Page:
• For a long time I’ve been trying to articulate what I like to do (my style, if you prefer it) in photography. I know what I want, i just haven’t found words to express it; and never has anyone articulate it so beautifully like you. A documentary style photos. Up ’til now I just tell people that I love making photos that tell stories, that will record memories and tug your heart when you see them, whenever anyone asks. At times it feels like a really lonely road to take, after seeing the Avalanche of cute/extravagant fully propped lifestyle ‘world’ out there. Don’t get me wrong, they are wonderful, but it’s just not me. I love ‘real’ moments and connections that the documentary style can capture. They are the photos you keep forever…

    Thank you for this post. It’s very inspiring to me. YOU speak to me. Keep doing what you do. I wish you well. x

    • Your words sound exactly like how I once felt! A lonely road indeed after seeing the Avalanche of photos that just aren’t us. Thank you for sharing your thoughts! And stick around, because we’re planning on making Fearless and Framed a place where documentary style photography truly shines.

    • Woo hoo!! Share with us some of your documentary style photos when you start shooting them with clients! We want to encourage everyone that it IS possible <3

  • I LOVE this! I have been hesitating for a minute now wanting to buy the session idea book, and what this post says really resonated with me. I have gotten burnt out on posing families and want to photograph more documentary style sessions, and what you said today made a light bulb go off. I love the idea of making the list, and then building upon that for their session. Thank you for the challenge and the dare…I will be working on it!!! 🙂 AND I’m going to buy now!!!

    • So happy this post helped you. You will be able to put all the pieces together and rock your sessions after the inspiration you are about to gain from Session Sparks for sure!! xoxo Thanks for taking the time to send me this sweet note 🙂

  • This has given so much clarity! All along I thought the way I photographed was ” “lifestyle” when in fact I am a documentary photographer to the core. Now I know how to explain it to clients and make the required changed. So helpful!! Thank you so much.

  • I absolutely LOVED this! And I absolutely LOVE documentary style pics. But I can’t thank you enough for the creative idea you have suggested to get the juices flowing. There is never a time when looking at old photos is bad. They always just make you feel better, especially the ones that truly show you what once was. I believe I am someone who tries to think outside the box more than not, so I appreciate you sharing this. It’s not always easy. Babies posed with balloons, cute. Babies playing with or watching balloons, not only cute, but emotional to see! Thanks so much for this. Will be sure to follow along 🙂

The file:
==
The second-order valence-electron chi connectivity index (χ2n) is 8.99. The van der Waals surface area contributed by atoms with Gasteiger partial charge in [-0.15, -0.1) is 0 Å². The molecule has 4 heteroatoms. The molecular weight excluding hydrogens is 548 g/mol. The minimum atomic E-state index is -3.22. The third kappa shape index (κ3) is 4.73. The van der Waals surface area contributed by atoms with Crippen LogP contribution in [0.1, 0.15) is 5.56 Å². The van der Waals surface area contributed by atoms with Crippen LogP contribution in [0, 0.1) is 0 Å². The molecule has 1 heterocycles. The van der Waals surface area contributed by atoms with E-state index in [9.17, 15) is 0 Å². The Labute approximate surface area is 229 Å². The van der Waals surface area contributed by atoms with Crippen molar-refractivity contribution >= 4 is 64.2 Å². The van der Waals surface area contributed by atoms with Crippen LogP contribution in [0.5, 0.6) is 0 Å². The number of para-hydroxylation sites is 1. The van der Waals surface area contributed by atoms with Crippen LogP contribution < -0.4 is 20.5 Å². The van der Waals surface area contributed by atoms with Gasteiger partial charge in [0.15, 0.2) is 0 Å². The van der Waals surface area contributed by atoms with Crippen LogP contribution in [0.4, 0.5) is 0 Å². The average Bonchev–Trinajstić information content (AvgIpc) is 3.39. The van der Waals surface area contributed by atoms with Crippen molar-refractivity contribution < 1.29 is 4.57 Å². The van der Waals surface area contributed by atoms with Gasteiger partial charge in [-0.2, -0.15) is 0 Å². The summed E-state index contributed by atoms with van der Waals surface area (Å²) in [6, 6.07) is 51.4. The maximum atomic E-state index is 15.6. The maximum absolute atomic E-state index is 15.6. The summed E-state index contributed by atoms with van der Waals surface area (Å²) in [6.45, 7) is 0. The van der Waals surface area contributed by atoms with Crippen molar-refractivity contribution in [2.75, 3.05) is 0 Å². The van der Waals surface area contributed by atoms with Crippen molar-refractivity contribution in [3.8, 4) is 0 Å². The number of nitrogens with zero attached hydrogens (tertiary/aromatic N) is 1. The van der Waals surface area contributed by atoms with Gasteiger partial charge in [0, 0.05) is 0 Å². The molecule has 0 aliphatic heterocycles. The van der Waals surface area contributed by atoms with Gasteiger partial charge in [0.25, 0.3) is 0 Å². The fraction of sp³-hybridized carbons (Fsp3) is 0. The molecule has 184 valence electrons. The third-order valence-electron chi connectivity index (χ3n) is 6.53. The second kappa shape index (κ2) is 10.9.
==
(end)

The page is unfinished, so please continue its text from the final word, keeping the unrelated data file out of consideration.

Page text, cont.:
• You are so right – ‘there never is a time when looking at old photos is bad.’ When you look at old photos, the flaws disappear. What crooked horizon? You only see the memories. Thanks for the comment love 🙂

  • I am in the middle of a project 365 and this really resonates with my desire to capture our lives in the most raw and REAL way possible! Not posed. Not stylized. Real. Thank you so much! I will be sharing this article!

  • Olá!
    Adorei o post! Sou nova na fotografia (apenas dois meses como profissional) e fico muito insegura com minhas imagens.
    Quando se tenta algo mais natural fica mais fácil e mais bonito também.
    Espero um dia ter fotos lindas neste estilo!

    Translation: Hello!
    Loved the post! I am new in photo ( just two months as a professional ) and I’m very insecure with my images .
    When you try something more natural it becomes easier and more beautiful too.
    I hope someday to have beautiful photos in this style !

  • This is such a great post! I am excited that my friend shared your site with me and look forward to learning more how to move my work in this direction as it’s what I love so much!

  • Beautifully written and inspiring piece. We are documentary wedding photographers based in the UK. We are on the brink of starting to do more family photography after we did a documentary maternity session for a former bride of ours and loved it. If we do family sessions this is exactly what we love and want to produce. Thank you Marie this is just what we have been looking for, and we stumbled across your site by accident, what a lovely and inspiring discovery. Live the dream, see you on Instagram 🙂 x

    • I love your comment!!! So happy our paths crossed. We’ll be adding more wedding photography to our site in 2016, so I’d love to see you submit to be featured (link is in our navigation menu) 🙂

  • I have been trying to sell this idea to clients for a year or so, but am finding difficulties. I love the article and will read the e-book too for more tips. I agree that posed and staged shoots are boring and unflattering for the client. I am still trying to increase my clientele and build a photography business. If I can do that with this type of photography, I would feel blessed!